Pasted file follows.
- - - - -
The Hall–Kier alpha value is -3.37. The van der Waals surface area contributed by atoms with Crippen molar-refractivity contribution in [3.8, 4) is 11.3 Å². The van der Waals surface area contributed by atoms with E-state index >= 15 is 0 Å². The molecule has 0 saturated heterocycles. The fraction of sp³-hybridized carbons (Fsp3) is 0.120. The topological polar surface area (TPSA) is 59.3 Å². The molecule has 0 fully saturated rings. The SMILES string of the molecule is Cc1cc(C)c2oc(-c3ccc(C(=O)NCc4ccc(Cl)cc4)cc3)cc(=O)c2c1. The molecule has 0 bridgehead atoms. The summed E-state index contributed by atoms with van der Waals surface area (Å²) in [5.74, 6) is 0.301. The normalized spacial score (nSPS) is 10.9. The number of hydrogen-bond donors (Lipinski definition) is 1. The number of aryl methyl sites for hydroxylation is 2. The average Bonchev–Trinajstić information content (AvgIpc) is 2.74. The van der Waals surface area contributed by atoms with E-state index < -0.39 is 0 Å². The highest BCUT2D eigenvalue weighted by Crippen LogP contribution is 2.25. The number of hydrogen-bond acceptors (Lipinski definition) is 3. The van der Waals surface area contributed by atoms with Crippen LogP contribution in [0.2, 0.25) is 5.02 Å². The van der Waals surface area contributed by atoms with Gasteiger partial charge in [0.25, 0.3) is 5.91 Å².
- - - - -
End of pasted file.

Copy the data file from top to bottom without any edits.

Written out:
The Hall–Kier alpha value is -3.37. The van der Waals surface area contributed by atoms with Crippen molar-refractivity contribution in [3.8, 4) is 11.3 Å². The van der Waals surface area contributed by atoms with E-state index >= 15 is 0 Å². The molecule has 0 saturated heterocycles. The fraction of sp³-hybridized carbons (Fsp3) is 0.120. The topological polar surface area (TPSA) is 59.3 Å². The molecule has 0 fully saturated rings. The SMILES string of the molecule is Cc1cc(C)c2oc(-c3ccc(C(=O)NCc4ccc(Cl)cc4)cc3)cc(=O)c2c1. The molecule has 0 bridgehead atoms. The summed E-state index contributed by atoms with van der Waals surface area (Å²) in [5.74, 6) is 0.301. The normalized spacial score (nSPS) is 10.9. The number of hydrogen-bond donors (Lipinski definition) is 1. The number of aryl methyl sites for hydroxylation is 2. The average Bonchev–Trinajstić information content (AvgIpc) is 2.74. The van der Waals surface area contributed by atoms with E-state index < -0.39 is 0 Å². The highest BCUT2D eigenvalue weighted by Crippen LogP contribution is 2.25. The number of hydrogen-bond acceptors (Lipinski definition) is 3. The van der Waals surface area contributed by atoms with Crippen LogP contribution in [0.2, 0.25) is 5.02 Å². The van der Waals surface area contributed by atoms with Gasteiger partial charge in [0.25, 0.3) is 5.91 Å².